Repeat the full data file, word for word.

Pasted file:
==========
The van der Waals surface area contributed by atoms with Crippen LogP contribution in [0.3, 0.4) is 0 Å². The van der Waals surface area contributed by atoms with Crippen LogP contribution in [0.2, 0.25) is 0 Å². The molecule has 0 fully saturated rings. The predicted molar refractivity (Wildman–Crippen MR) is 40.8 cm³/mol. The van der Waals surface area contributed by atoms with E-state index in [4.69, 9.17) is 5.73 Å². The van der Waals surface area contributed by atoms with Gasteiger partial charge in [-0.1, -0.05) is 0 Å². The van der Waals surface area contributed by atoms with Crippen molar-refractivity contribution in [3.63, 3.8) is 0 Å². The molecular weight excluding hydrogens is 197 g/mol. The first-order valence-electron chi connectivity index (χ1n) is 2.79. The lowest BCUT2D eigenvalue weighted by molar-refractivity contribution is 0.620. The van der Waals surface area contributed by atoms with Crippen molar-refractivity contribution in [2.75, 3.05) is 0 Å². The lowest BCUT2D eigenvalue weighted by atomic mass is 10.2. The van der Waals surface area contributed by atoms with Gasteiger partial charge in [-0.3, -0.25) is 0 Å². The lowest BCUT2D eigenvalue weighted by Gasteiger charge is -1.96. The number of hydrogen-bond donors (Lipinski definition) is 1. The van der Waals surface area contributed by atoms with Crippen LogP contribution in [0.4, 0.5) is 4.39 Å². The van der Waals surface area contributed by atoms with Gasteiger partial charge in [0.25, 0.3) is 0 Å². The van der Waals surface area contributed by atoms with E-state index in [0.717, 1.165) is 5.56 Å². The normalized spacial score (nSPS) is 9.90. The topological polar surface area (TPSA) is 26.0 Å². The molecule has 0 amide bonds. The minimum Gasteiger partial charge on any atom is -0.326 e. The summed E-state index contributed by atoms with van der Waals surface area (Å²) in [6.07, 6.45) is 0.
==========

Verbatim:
The van der Waals surface area contributed by atoms with Crippen LogP contribution in [0.3, 0.4) is 0 Å². The van der Waals surface area contributed by atoms with Crippen LogP contribution in [0.2, 0.25) is 0 Å². The molecule has 0 fully saturated rings. The predicted molar refractivity (Wildman–Crippen MR) is 40.8 cm³/mol. The van der Waals surface area contributed by atoms with E-state index in [4.69, 9.17) is 5.73 Å². The van der Waals surface area contributed by atoms with Gasteiger partial charge in [-0.1, -0.05) is 0 Å². The van der Waals surface area contributed by atoms with Crippen molar-refractivity contribution in [3.63, 3.8) is 0 Å². The molecular weight excluding hydrogens is 197 g/mol. The first-order valence-electron chi connectivity index (χ1n) is 2.79. The lowest BCUT2D eigenvalue weighted by molar-refractivity contribution is 0.620. The van der Waals surface area contributed by atoms with Crippen molar-refractivity contribution in [2.75, 3.05) is 0 Å². The lowest BCUT2D eigenvalue weighted by atomic mass is 10.2. The van der Waals surface area contributed by atoms with Gasteiger partial charge in [-0.3, -0.25) is 0 Å². The lowest BCUT2D eigenvalue weighted by Gasteiger charge is -1.96. The number of hydrogen-bond donors (Lipinski definition) is 1. The van der Waals surface area contributed by atoms with Crippen LogP contribution in [0.4, 0.5) is 4.39 Å². The van der Waals surface area contributed by atoms with Gasteiger partial charge in [0.25, 0.3) is 0 Å². The van der Waals surface area contributed by atoms with E-state index in [0.717, 1.165) is 5.56 Å². The normalized spacial score (nSPS) is 9.90. The topological polar surface area (TPSA) is 26.0 Å². The molecule has 0 amide bonds. The minimum Gasteiger partial charge on any atom is -0.326 e. The summed E-state index contributed by atoms with van der Waals surface area (Å²) in [6.07, 6.45) is 0.